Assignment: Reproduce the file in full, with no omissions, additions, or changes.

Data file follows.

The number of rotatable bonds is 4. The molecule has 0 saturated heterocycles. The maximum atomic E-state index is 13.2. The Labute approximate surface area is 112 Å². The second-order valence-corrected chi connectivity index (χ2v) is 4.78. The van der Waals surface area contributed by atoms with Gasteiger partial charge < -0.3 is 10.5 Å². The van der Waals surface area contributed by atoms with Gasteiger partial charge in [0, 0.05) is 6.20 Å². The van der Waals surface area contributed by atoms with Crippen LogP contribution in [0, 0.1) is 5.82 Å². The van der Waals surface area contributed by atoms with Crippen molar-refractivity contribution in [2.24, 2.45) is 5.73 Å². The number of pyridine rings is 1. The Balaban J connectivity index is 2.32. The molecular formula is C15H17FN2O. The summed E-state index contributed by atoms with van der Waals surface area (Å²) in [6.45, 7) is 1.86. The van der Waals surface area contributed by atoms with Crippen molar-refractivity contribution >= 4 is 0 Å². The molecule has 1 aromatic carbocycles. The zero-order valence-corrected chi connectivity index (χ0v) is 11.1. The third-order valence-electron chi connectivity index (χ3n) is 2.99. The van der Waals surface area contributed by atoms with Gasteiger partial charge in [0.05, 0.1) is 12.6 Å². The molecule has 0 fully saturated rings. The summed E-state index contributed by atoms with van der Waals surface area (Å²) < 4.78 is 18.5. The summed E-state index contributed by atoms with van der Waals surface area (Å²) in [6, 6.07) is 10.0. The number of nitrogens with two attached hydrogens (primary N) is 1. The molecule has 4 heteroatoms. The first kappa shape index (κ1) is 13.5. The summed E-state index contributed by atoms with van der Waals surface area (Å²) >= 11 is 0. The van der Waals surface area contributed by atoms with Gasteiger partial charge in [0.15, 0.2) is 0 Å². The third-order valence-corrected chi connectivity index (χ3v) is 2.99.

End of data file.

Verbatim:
The number of rotatable bonds is 4. The molecule has 0 saturated heterocycles. The maximum atomic E-state index is 13.2. The Labute approximate surface area is 112 Å². The second-order valence-corrected chi connectivity index (χ2v) is 4.78. The van der Waals surface area contributed by atoms with Gasteiger partial charge < -0.3 is 10.5 Å². The van der Waals surface area contributed by atoms with Gasteiger partial charge in [0, 0.05) is 6.20 Å². The van der Waals surface area contributed by atoms with Crippen LogP contribution in [0, 0.1) is 5.82 Å². The van der Waals surface area contributed by atoms with Crippen molar-refractivity contribution in [2.24, 2.45) is 5.73 Å². The number of pyridine rings is 1. The Balaban J connectivity index is 2.32. The molecular formula is C15H17FN2O. The summed E-state index contributed by atoms with van der Waals surface area (Å²) in [6.45, 7) is 1.86. The van der Waals surface area contributed by atoms with Crippen molar-refractivity contribution >= 4 is 0 Å². The molecule has 1 aromatic carbocycles. The zero-order valence-corrected chi connectivity index (χ0v) is 11.1. The third-order valence-electron chi connectivity index (χ3n) is 2.99. The van der Waals surface area contributed by atoms with Gasteiger partial charge in [0.05, 0.1) is 12.6 Å². The molecule has 0 fully saturated rings. The summed E-state index contributed by atoms with van der Waals surface area (Å²) < 4.78 is 18.5. The summed E-state index contributed by atoms with van der Waals surface area (Å²) in [6, 6.07) is 10.0. The number of nitrogens with two attached hydrogens (primary N) is 1. The molecule has 4 heteroatoms. The first kappa shape index (κ1) is 13.5. The summed E-state index contributed by atoms with van der Waals surface area (Å²) >= 11 is 0. The van der Waals surface area contributed by atoms with Gasteiger partial charge in [0.15, 0.2) is 0 Å². The third-order valence-corrected chi connectivity index (χ3v) is 2.99.